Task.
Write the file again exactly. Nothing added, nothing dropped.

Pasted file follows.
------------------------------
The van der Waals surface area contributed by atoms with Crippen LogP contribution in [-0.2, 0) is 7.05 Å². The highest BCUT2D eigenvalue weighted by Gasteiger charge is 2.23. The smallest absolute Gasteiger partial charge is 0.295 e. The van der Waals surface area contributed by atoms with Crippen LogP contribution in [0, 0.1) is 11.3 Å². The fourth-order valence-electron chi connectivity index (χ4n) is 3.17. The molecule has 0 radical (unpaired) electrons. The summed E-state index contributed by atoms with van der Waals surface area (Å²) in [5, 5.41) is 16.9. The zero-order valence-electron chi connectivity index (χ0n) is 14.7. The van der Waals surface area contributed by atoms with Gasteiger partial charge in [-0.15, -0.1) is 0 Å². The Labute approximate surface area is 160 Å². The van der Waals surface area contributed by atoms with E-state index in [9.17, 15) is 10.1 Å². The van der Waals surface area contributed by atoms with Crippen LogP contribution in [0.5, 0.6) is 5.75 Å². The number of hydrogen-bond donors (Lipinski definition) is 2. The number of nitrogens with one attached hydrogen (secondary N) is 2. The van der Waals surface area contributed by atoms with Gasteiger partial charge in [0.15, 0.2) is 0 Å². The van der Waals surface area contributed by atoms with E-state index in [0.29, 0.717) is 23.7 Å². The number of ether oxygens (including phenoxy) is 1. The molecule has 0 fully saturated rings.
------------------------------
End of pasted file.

The van der Waals surface area contributed by atoms with Crippen LogP contribution in [-0.2, 0) is 7.05 Å². The highest BCUT2D eigenvalue weighted by Gasteiger charge is 2.23. The smallest absolute Gasteiger partial charge is 0.295 e. The van der Waals surface area contributed by atoms with Crippen LogP contribution in [0, 0.1) is 11.3 Å². The fourth-order valence-electron chi connectivity index (χ4n) is 3.17. The molecule has 0 radical (unpaired) electrons. The summed E-state index contributed by atoms with van der Waals surface area (Å²) in [5, 5.41) is 16.9. The zero-order valence-electron chi connectivity index (χ0n) is 14.7. The van der Waals surface area contributed by atoms with Gasteiger partial charge in [-0.15, -0.1) is 0 Å². The Labute approximate surface area is 160 Å². The van der Waals surface area contributed by atoms with E-state index in [9.17, 15) is 10.1 Å². The van der Waals surface area contributed by atoms with Crippen LogP contribution in [0.5, 0.6) is 5.75 Å². The number of hydrogen-bond donors (Lipinski definition) is 2. The number of nitrogens with one attached hydrogen (secondary N) is 2. The van der Waals surface area contributed by atoms with Gasteiger partial charge in [0.15, 0.2) is 0 Å². The van der Waals surface area contributed by atoms with E-state index in [0.29, 0.717) is 23.7 Å². The number of ether oxygens (including phenoxy) is 1. The molecule has 0 fully saturated rings.